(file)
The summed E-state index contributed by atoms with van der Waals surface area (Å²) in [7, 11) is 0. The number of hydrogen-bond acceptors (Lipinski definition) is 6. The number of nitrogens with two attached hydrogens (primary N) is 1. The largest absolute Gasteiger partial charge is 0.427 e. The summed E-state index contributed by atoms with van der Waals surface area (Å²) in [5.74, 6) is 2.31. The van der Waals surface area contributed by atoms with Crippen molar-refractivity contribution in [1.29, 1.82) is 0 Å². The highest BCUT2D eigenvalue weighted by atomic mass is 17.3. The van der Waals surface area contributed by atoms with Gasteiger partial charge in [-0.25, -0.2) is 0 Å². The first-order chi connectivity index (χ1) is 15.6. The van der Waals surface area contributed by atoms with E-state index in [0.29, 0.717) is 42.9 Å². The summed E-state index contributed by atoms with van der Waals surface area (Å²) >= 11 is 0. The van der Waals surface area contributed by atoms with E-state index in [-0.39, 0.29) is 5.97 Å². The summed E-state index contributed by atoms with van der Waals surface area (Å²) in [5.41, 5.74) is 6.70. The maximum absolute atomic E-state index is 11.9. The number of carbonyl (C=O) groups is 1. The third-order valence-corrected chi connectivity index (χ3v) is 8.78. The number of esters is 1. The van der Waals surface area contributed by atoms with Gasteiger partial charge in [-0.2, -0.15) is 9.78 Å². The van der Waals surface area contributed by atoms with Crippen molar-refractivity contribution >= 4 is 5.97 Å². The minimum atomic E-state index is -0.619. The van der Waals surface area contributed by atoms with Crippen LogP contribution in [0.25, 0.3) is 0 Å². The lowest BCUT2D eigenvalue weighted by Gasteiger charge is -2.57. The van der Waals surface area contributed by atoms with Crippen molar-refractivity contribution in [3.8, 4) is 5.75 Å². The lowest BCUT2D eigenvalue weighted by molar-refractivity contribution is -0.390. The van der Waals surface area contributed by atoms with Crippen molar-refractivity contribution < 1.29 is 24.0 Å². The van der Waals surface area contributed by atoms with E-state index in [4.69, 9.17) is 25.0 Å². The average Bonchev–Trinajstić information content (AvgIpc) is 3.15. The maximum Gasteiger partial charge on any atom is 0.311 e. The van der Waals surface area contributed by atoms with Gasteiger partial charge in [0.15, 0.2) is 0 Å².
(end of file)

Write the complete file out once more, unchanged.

The summed E-state index contributed by atoms with van der Waals surface area (Å²) in [7, 11) is 0. The number of hydrogen-bond acceptors (Lipinski definition) is 6. The number of nitrogens with two attached hydrogens (primary N) is 1. The largest absolute Gasteiger partial charge is 0.427 e. The summed E-state index contributed by atoms with van der Waals surface area (Å²) in [5.74, 6) is 2.31. The van der Waals surface area contributed by atoms with Crippen molar-refractivity contribution in [1.29, 1.82) is 0 Å². The highest BCUT2D eigenvalue weighted by atomic mass is 17.3. The van der Waals surface area contributed by atoms with Gasteiger partial charge in [-0.25, -0.2) is 0 Å². The first-order chi connectivity index (χ1) is 15.6. The van der Waals surface area contributed by atoms with E-state index in [0.29, 0.717) is 42.9 Å². The summed E-state index contributed by atoms with van der Waals surface area (Å²) >= 11 is 0. The van der Waals surface area contributed by atoms with E-state index in [-0.39, 0.29) is 5.97 Å². The summed E-state index contributed by atoms with van der Waals surface area (Å²) in [5.41, 5.74) is 6.70. The maximum absolute atomic E-state index is 11.9. The number of carbonyl (C=O) groups is 1. The third-order valence-corrected chi connectivity index (χ3v) is 8.78. The number of esters is 1. The van der Waals surface area contributed by atoms with Gasteiger partial charge in [-0.2, -0.15) is 9.78 Å². The van der Waals surface area contributed by atoms with Crippen molar-refractivity contribution >= 4 is 5.97 Å². The minimum atomic E-state index is -0.619. The van der Waals surface area contributed by atoms with Crippen LogP contribution in [0.25, 0.3) is 0 Å². The lowest BCUT2D eigenvalue weighted by Gasteiger charge is -2.57. The van der Waals surface area contributed by atoms with Crippen molar-refractivity contribution in [3.8, 4) is 5.75 Å². The lowest BCUT2D eigenvalue weighted by molar-refractivity contribution is -0.390. The van der Waals surface area contributed by atoms with Crippen molar-refractivity contribution < 1.29 is 24.0 Å². The van der Waals surface area contributed by atoms with E-state index in [4.69, 9.17) is 25.0 Å². The average Bonchev–Trinajstić information content (AvgIpc) is 3.15. The maximum Gasteiger partial charge on any atom is 0.311 e. The van der Waals surface area contributed by atoms with Gasteiger partial charge in [0.15, 0.2) is 0 Å².